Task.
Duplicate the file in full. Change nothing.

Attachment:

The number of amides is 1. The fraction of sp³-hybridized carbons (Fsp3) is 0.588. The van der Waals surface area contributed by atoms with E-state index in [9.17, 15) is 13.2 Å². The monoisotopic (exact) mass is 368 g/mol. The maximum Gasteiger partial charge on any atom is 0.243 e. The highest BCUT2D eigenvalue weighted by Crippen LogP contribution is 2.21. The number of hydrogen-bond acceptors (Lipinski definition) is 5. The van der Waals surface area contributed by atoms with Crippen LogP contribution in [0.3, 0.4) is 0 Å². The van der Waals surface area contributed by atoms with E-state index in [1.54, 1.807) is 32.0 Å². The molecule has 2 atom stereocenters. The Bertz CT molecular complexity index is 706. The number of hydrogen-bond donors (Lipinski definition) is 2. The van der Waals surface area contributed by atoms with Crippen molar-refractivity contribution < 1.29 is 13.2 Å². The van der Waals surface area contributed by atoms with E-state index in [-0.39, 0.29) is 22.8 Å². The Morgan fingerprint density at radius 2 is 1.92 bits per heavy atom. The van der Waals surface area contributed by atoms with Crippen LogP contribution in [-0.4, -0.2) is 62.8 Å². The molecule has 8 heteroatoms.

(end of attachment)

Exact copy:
The number of amides is 1. The fraction of sp³-hybridized carbons (Fsp3) is 0.588. The van der Waals surface area contributed by atoms with E-state index in [9.17, 15) is 13.2 Å². The monoisotopic (exact) mass is 368 g/mol. The maximum Gasteiger partial charge on any atom is 0.243 e. The highest BCUT2D eigenvalue weighted by Crippen LogP contribution is 2.21. The number of hydrogen-bond acceptors (Lipinski definition) is 5. The van der Waals surface area contributed by atoms with Crippen LogP contribution in [0.3, 0.4) is 0 Å². The van der Waals surface area contributed by atoms with E-state index in [1.54, 1.807) is 32.0 Å². The molecule has 2 atom stereocenters. The Bertz CT molecular complexity index is 706. The number of hydrogen-bond donors (Lipinski definition) is 2. The van der Waals surface area contributed by atoms with Crippen molar-refractivity contribution < 1.29 is 13.2 Å². The van der Waals surface area contributed by atoms with E-state index in [-0.39, 0.29) is 22.8 Å². The Morgan fingerprint density at radius 2 is 1.92 bits per heavy atom. The van der Waals surface area contributed by atoms with Crippen LogP contribution in [-0.4, -0.2) is 62.8 Å². The molecule has 8 heteroatoms.